An iconic picture that claims to show ISIS militants driving military vehicles through a newly-cut road on the Iraqi-Syrian border in summer 2014, paving the way to announce their self-styled Islamic State in both countries shortly after. This picture and similar ones, published by the extremist group, went viral in the aftermath of the fall of Mosul in June the same year. Photo: AFP
ERBIL, Kurdistan Region — Facing continued targeting by counter-ISIS coalition members Iraq, Turkey, and the United States, as well as non-members Syria, Iran, and Russia, ISIS-held territory decreased by nearly a quarter in 2016, according to an open-source intelligence report, which highlighted progress by the Syrian Democratic Forces (SDF) in northern Syria and by government forces in the northern Iraqi city of Mosul.
“The Islamic State suffered unprecedented territorial losses in 2016, including key areas vital for the group’s governance project,” said Columb Strack, senior analyst and head of the Information Handling Services (IHS) Conflict Monitor. “This is despite the opportunistic recapture of Palmyra in December from a Syrian government preoccupied at the time with Aleppo.”
The commander of the Iraqi Counter-Terrorism forces had declared “victory and liberation” in eastern Mosul on Wednesday afternoon.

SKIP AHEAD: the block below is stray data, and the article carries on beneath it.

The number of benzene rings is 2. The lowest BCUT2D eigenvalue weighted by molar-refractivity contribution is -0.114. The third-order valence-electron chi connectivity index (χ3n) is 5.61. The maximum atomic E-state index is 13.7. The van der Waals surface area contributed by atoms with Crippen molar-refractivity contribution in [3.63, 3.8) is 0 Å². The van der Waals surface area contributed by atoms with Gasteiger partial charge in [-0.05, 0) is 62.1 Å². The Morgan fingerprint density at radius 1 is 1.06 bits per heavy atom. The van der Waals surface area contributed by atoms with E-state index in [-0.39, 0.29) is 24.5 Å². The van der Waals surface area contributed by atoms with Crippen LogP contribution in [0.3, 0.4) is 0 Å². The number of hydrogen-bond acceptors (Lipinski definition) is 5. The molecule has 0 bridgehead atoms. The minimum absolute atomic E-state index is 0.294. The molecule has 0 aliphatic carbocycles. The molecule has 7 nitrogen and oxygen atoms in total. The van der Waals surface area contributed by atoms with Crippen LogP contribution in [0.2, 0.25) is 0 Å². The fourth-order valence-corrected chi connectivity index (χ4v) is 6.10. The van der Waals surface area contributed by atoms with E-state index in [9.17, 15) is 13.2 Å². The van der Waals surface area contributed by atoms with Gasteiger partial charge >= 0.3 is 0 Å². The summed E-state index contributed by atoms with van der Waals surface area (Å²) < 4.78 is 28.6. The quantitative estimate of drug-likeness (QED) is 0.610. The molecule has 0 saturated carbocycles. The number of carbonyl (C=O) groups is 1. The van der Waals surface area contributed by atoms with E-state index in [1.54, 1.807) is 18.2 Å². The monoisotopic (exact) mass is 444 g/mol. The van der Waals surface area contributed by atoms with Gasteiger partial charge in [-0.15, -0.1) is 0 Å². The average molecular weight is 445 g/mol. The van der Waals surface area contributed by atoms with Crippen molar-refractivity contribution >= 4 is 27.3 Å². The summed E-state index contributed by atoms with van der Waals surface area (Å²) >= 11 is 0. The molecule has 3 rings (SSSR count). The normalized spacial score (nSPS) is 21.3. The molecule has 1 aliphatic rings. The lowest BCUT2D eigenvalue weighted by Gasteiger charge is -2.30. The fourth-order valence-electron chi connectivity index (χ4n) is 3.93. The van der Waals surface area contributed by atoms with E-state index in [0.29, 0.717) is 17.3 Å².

“We expect Iraqi government forces to recapture Mosul before the second half of the year,” Strack said. “After Mosul, the Iraqi government will probably focus its attention on the remaining pocket of resistance around Hawija, which the jihadists are using as a base for their campaign of sustained terrorist attacks in Baghdad.”
Iraqi forces supported by Kurdish Peshmerga and coalition forces began operations to retake the country’s second-largest city and ISIS’s final foothold of Mosul last October.
The report cited the Kurdish-dominated SDF for achieving significant advances in the northwestern Raqqa Province in Syria with the support of US-led coalition airstrikes and special forces advisers. Earlier this month, two axes of SDF joined forces in the village of Kurmanju and are attempting a crescent-shaped siege of the city of Raqqa, which ISIS claims to be its capital.
“Raqqa represents the core of the Islamic State and they are unlikely to leave without a fight,” Strack said. “It would probably take a major ground intervention by one of the main external players, the US, Turkey, or Russian and Iranian-backed Syrian government forces, to expel the Islamic State from Raqqa in 2017.”
Leaders, including Kurdistan Regional Government President Masoud Barzani, have said beating ISIS will require more than military efforts, but also defeating the social, economic and cultural aspects of ISIS.
“The Islamic State is internally divided into two opposing doctrinal trends: the mainstream view drawn from Turki al-Bin’ali, and the more extreme interpretation following the ideas of Ahmed al-Hazimi,” said Ludovico Carlino, senior analyst with IHS Conflict Monitor.
Al-Bin’ali is the Head of the Fatwa Committee in ISIS, and al-Hazimi, is a Saudi Arabian sheikh imprisoned in the kingdom since April 2015, who claims to represent the true Salafi-Wahhabism. Binalis claim Hazimis' interpretations result in chain takfir. The Hazimis retort that Binalis are postponers who accept the principle of ignorance as excuse, according to a Brookings Institute analysis paper.
The coalition has announced the killing of a number of top ISIS leaders over the past month, but its leader, Abu Bakr al-Baghdadi, is still at large. In December 2016, the US increased its reward for “information that brings him to justice.”